Battle of Wilson’s Creek important Civil War campaign

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The Battle of Wilson’s Creek occurred on Aug. 10, 1861.


This story was published in the Christian County Headliner News on July 11, 2009.

As dawn broke the morning of Aug. 10, 1861, it brought with it the sweltering heat of summertime in the Ozarks. That morning, more than 150 years ago, started off much the same as any other morning, with one grave exception. By the end of the day more than 500 people would die. That’s the story visitors will hear when they explore the historic battlefield tucked among the rolling hills in Christian and Greene counties.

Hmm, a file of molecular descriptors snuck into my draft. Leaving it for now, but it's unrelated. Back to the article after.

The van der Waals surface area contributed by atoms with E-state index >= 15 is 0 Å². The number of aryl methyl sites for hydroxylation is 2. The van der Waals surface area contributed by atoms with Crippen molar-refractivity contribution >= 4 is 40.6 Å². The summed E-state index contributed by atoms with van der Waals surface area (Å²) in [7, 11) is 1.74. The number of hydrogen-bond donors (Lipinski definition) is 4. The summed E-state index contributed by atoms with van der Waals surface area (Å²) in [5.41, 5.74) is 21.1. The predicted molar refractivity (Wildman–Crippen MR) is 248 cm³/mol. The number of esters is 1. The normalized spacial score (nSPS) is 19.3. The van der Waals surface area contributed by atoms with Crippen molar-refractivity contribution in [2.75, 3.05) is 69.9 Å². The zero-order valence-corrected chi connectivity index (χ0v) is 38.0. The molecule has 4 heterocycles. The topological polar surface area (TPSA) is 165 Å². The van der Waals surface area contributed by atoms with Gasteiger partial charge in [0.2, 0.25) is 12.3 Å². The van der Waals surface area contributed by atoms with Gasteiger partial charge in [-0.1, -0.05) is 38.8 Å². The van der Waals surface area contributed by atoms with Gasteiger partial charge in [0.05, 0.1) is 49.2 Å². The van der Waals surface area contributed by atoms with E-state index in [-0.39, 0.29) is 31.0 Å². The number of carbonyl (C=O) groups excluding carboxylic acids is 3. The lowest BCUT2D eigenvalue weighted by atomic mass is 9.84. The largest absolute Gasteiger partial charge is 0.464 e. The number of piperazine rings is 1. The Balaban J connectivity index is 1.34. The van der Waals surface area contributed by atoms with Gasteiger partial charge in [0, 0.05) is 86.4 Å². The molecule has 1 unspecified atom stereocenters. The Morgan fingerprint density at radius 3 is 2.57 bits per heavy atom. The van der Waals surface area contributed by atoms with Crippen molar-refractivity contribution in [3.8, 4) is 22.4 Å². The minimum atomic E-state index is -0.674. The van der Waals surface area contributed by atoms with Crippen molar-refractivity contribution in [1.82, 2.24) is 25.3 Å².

I don’t think that anybody really thought that there would be fighting right here,” said Jeff Patrick, librarian at Wilson’s Creek.

“I don’t think that anybody really thought that there would be fighting right here,” said Jeff Patrick, librarian at Wilson’s Creek. “Even though you had an army of 12,000 men camped here, (people) knew that the southerners are here; the federal army is in Springfield; more than likely there’s going to be fighting in Springfield.”

As the second battle in the Civil War and the first fought west of the Mississippi River, the Battle of Wilson’s Creek is recognized as significant for a number of reasons. However, the days and months leading up to the battle played an important factor in shaping where and why the battle occurred.

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